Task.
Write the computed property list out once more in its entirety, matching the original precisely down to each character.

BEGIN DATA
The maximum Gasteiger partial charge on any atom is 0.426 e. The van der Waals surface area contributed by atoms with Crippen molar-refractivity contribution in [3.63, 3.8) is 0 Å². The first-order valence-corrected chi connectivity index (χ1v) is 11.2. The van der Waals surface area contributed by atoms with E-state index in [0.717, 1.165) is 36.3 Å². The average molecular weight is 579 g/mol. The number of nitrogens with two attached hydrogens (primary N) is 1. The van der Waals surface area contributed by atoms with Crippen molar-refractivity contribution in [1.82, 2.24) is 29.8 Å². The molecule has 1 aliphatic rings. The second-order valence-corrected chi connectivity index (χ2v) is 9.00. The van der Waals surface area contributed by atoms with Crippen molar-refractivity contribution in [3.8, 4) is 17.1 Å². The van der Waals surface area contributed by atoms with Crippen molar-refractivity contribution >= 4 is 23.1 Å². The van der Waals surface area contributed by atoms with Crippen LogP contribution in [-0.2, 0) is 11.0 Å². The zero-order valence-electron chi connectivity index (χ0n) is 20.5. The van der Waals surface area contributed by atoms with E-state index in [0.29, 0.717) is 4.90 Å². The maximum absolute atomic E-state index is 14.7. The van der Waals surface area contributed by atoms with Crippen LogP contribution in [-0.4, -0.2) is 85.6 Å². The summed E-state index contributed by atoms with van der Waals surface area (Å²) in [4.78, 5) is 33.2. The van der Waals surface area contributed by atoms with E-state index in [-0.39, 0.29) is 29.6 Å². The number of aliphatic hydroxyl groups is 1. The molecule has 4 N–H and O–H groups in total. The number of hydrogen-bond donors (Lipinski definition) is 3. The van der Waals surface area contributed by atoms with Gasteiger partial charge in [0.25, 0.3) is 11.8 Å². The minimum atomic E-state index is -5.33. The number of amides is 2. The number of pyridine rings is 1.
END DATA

The maximum Gasteiger partial charge on any atom is 0.426 e. The van der Waals surface area contributed by atoms with Crippen molar-refractivity contribution in [3.63, 3.8) is 0 Å². The first-order valence-corrected chi connectivity index (χ1v) is 11.2. The van der Waals surface area contributed by atoms with E-state index in [0.717, 1.165) is 36.3 Å². The average molecular weight is 579 g/mol. The number of nitrogens with two attached hydrogens (primary N) is 1. The van der Waals surface area contributed by atoms with Crippen molar-refractivity contribution in [1.82, 2.24) is 29.8 Å². The molecule has 1 aliphatic rings. The second-order valence-corrected chi connectivity index (χ2v) is 9.00. The van der Waals surface area contributed by atoms with Crippen molar-refractivity contribution in [3.8, 4) is 17.1 Å². The van der Waals surface area contributed by atoms with Crippen molar-refractivity contribution >= 4 is 23.1 Å². The van der Waals surface area contributed by atoms with Crippen LogP contribution in [-0.2, 0) is 11.0 Å². The zero-order valence-electron chi connectivity index (χ0n) is 20.5. The van der Waals surface area contributed by atoms with E-state index in [0.29, 0.717) is 4.90 Å². The maximum absolute atomic E-state index is 14.7. The van der Waals surface area contributed by atoms with Crippen LogP contribution in [-0.4, -0.2) is 85.6 Å². The summed E-state index contributed by atoms with van der Waals surface area (Å²) in [4.78, 5) is 33.2. The van der Waals surface area contributed by atoms with E-state index in [-0.39, 0.29) is 29.6 Å². The number of aliphatic hydroxyl groups is 1. The molecule has 4 N–H and O–H groups in total. The number of hydrogen-bond donors (Lipinski definition) is 3. The van der Waals surface area contributed by atoms with Gasteiger partial charge in [0.25, 0.3) is 11.8 Å². The minimum atomic E-state index is -5.33. The number of amides is 2. The number of pyridine rings is 1.